Angela Kerins, the chief executive of a private company that receives part of its funding from services it provides on behalf of public bodies, was, she believed, harshly treated by the Public Accounts Committee and had the courage to pursue her grievance in the High Court and in the Supreme Court where she was vindicated. The role of the Public Accounts Committee (PAC) is a very important one; it conducts its business in public and, therefore, ought to be aware that others with accountability responsibilities may judge the standards it sets as acceptable. Angela Kerins, who attended in a voluntary capacity, was subjected to a form of verbal public punishment beating, and no one shouted STOP. I would not be surprised if even members of the PAC experience difficulty in fully comprehending the complexities of our healthcare system. There are public, private, public/voluntary, voluntary as well as many other for profit and not for profit providers involved. Is it any wonder that many users experience the system as fragmented, disjointed and incomprehensible?

There are many civic-minded citizens who volunteer their time and expertise, on a voluntary basis or for a modest fee, in the interest of the public good. Their generosity needs to be reciprocated if that important resource is to be maintained. In the early days of the National Children’s Hospital controversy and only weeks after a Consultants Report had been commissioned, the Minister threatened that, if necessary, heads would roll. Next day the Chair of the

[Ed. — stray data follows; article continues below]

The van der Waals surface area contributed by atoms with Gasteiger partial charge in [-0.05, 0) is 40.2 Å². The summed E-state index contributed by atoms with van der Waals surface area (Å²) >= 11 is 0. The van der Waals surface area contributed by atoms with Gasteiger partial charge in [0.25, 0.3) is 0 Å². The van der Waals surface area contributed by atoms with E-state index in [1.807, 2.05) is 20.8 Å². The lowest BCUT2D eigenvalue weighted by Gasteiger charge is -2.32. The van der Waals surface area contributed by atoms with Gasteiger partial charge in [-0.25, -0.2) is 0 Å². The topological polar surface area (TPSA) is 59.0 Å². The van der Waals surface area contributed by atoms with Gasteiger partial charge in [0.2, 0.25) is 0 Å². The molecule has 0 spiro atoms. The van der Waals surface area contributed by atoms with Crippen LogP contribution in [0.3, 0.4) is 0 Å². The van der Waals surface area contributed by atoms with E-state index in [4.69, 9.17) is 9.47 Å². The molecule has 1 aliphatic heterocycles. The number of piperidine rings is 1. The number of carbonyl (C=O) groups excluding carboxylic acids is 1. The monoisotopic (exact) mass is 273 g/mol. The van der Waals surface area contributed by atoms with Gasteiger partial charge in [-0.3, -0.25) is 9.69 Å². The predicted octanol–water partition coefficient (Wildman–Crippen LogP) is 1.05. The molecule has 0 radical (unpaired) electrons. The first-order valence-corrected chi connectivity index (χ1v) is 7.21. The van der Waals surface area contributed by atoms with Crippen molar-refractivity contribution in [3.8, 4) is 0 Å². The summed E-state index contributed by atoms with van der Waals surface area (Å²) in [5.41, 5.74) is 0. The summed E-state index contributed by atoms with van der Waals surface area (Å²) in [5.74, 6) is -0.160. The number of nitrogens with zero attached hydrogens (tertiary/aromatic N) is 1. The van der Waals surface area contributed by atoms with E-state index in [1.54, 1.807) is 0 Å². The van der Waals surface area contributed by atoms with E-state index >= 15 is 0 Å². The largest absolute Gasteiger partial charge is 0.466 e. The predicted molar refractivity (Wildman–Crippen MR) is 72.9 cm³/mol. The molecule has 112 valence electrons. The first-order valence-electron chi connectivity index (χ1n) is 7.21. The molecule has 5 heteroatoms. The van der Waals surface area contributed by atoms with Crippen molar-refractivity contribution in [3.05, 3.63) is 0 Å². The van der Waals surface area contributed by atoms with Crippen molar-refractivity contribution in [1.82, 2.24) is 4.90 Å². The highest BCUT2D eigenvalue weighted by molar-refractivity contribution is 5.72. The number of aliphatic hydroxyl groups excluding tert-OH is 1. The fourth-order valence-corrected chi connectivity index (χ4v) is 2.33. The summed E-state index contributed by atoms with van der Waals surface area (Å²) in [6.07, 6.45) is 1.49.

National Paediatric Hospital Development Board resigned. Is there anyone better suited or more experienced to chair that committee than the man who resigned? I doubt it. Will the Minister’s threat that heads may roll make it more difficult to recruit the best people to serve on high profile committees? I expect it will.

Will the Minister’s threat that heads may roll make it more difficult to recruit the best people to serve on high profile committees? I expect it will.

For years now, politicians of all political persuasions, have been promising us a ‘world class’ or ‘state of the art’ children’s hospital. They have not, however, defined those terms or how much such a hospital might cost. Is it just possible that the projected cost of the specification for the new hospital, shoehorned into a restricted site in a city centre location is what it costs nowadays to build and commission such a hospital in its current location? The governance and management arrangements put in place to deliver the project were always more suited to obfuscating than to illuminating matters and are ill suited to delivering a large complex project successfully.

The review group on the future relationship between the State and the voluntary healthcare sector recommended widespread reforms, including a radical new funding arrangement. If a report in The Irish Times is accurate, reaction to the recommendations has not been positive. It seems that cost implications are an issue. Particularly worrying, though, is the claim that a number of Ministers believe the findings are very close to the arguments put forward by voluntary organisations. Well, tough: considered advice deserves a considered response.

Catherine Day, the former Secretary General of the European Commission, chaired the review group and her colleagues were well qualified and well suited to undertake the task involved. If their advice meets with the same fate as the excellent Fitzgerald Report of 1968 and the many other fine reports that have been shelved in the fifty years since, the message will remain that the valuable contributions of civic-minded experts are not valued in our system and complex issues will continue to be dealt with in the inadequate way they have always been dealt with.